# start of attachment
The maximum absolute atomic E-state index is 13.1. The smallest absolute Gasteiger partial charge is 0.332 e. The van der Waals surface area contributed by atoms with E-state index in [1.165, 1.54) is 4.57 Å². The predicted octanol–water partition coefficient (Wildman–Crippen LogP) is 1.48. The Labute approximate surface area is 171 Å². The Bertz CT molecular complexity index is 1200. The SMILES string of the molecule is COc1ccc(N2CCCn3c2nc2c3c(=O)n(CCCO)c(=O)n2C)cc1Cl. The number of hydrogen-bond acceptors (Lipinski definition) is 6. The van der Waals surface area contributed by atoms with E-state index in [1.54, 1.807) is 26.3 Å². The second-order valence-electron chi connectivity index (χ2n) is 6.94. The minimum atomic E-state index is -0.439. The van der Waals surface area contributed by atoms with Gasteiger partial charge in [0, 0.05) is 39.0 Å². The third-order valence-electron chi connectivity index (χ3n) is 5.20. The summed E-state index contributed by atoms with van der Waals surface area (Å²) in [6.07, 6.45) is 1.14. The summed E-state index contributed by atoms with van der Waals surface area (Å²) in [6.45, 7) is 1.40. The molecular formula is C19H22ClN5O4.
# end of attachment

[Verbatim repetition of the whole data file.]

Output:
The maximum absolute atomic E-state index is 13.1. The smallest absolute Gasteiger partial charge is 0.332 e. The van der Waals surface area contributed by atoms with E-state index in [1.165, 1.54) is 4.57 Å². The predicted octanol–water partition coefficient (Wildman–Crippen LogP) is 1.48. The Labute approximate surface area is 171 Å². The Bertz CT molecular complexity index is 1200. The SMILES string of the molecule is COc1ccc(N2CCCn3c2nc2c3c(=O)n(CCCO)c(=O)n2C)cc1Cl. The number of hydrogen-bond acceptors (Lipinski definition) is 6. The van der Waals surface area contributed by atoms with E-state index in [1.54, 1.807) is 26.3 Å². The second-order valence-electron chi connectivity index (χ2n) is 6.94. The minimum atomic E-state index is -0.439. The van der Waals surface area contributed by atoms with Gasteiger partial charge in [0, 0.05) is 39.0 Å². The third-order valence-electron chi connectivity index (χ3n) is 5.20. The summed E-state index contributed by atoms with van der Waals surface area (Å²) in [6.07, 6.45) is 1.14. The summed E-state index contributed by atoms with van der Waals surface area (Å²) in [6.45, 7) is 1.40. The molecular formula is C19H22ClN5O4.